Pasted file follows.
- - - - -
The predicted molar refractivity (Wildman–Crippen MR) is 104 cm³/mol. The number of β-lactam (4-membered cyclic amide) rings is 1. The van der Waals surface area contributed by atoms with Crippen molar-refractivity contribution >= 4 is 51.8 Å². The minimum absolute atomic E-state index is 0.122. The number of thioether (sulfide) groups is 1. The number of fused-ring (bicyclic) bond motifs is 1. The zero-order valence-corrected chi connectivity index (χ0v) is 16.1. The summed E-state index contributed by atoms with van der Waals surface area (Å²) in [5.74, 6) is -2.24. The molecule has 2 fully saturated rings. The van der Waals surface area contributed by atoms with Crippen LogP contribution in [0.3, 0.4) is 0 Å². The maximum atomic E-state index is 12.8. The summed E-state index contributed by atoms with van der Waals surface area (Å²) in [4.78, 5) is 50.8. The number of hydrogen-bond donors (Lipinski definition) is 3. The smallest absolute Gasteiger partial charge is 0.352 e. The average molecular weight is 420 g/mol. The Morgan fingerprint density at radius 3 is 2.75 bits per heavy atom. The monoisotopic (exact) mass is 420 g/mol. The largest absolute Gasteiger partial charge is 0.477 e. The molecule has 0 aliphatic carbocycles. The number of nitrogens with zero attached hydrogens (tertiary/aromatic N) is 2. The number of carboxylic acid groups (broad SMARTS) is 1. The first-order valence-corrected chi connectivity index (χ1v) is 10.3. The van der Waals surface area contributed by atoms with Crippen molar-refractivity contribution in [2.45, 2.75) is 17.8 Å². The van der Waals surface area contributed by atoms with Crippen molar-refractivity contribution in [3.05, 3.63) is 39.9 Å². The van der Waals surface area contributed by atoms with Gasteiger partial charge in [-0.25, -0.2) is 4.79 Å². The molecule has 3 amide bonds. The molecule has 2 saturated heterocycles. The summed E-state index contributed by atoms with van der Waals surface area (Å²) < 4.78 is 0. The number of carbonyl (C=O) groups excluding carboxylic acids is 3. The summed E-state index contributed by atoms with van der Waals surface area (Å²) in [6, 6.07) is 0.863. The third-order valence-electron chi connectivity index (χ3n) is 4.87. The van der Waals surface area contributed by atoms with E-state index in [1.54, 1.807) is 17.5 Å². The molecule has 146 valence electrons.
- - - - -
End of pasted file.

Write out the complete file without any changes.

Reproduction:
The predicted molar refractivity (Wildman–Crippen MR) is 104 cm³/mol. The number of β-lactam (4-membered cyclic amide) rings is 1. The van der Waals surface area contributed by atoms with Crippen molar-refractivity contribution >= 4 is 51.8 Å². The minimum absolute atomic E-state index is 0.122. The number of thioether (sulfide) groups is 1. The number of fused-ring (bicyclic) bond motifs is 1. The zero-order valence-corrected chi connectivity index (χ0v) is 16.1. The summed E-state index contributed by atoms with van der Waals surface area (Å²) in [5.74, 6) is -2.24. The molecule has 2 fully saturated rings. The van der Waals surface area contributed by atoms with Crippen LogP contribution in [0.3, 0.4) is 0 Å². The maximum atomic E-state index is 12.8. The summed E-state index contributed by atoms with van der Waals surface area (Å²) in [4.78, 5) is 50.8. The number of hydrogen-bond donors (Lipinski definition) is 3. The smallest absolute Gasteiger partial charge is 0.352 e. The average molecular weight is 420 g/mol. The Morgan fingerprint density at radius 3 is 2.75 bits per heavy atom. The monoisotopic (exact) mass is 420 g/mol. The largest absolute Gasteiger partial charge is 0.477 e. The molecule has 0 aliphatic carbocycles. The number of nitrogens with zero attached hydrogens (tertiary/aromatic N) is 2. The number of carboxylic acid groups (broad SMARTS) is 1. The first-order valence-corrected chi connectivity index (χ1v) is 10.3. The van der Waals surface area contributed by atoms with Crippen molar-refractivity contribution in [2.45, 2.75) is 17.8 Å². The van der Waals surface area contributed by atoms with Crippen molar-refractivity contribution in [3.05, 3.63) is 39.9 Å². The van der Waals surface area contributed by atoms with Gasteiger partial charge in [-0.25, -0.2) is 4.79 Å². The molecule has 3 amide bonds. The molecule has 2 saturated heterocycles. The summed E-state index contributed by atoms with van der Waals surface area (Å²) < 4.78 is 0. The number of carbonyl (C=O) groups excluding carboxylic acids is 3. The summed E-state index contributed by atoms with van der Waals surface area (Å²) in [6, 6.07) is 0.863. The third-order valence-electron chi connectivity index (χ3n) is 4.87. The van der Waals surface area contributed by atoms with E-state index in [1.54, 1.807) is 17.5 Å². The molecule has 146 valence electrons.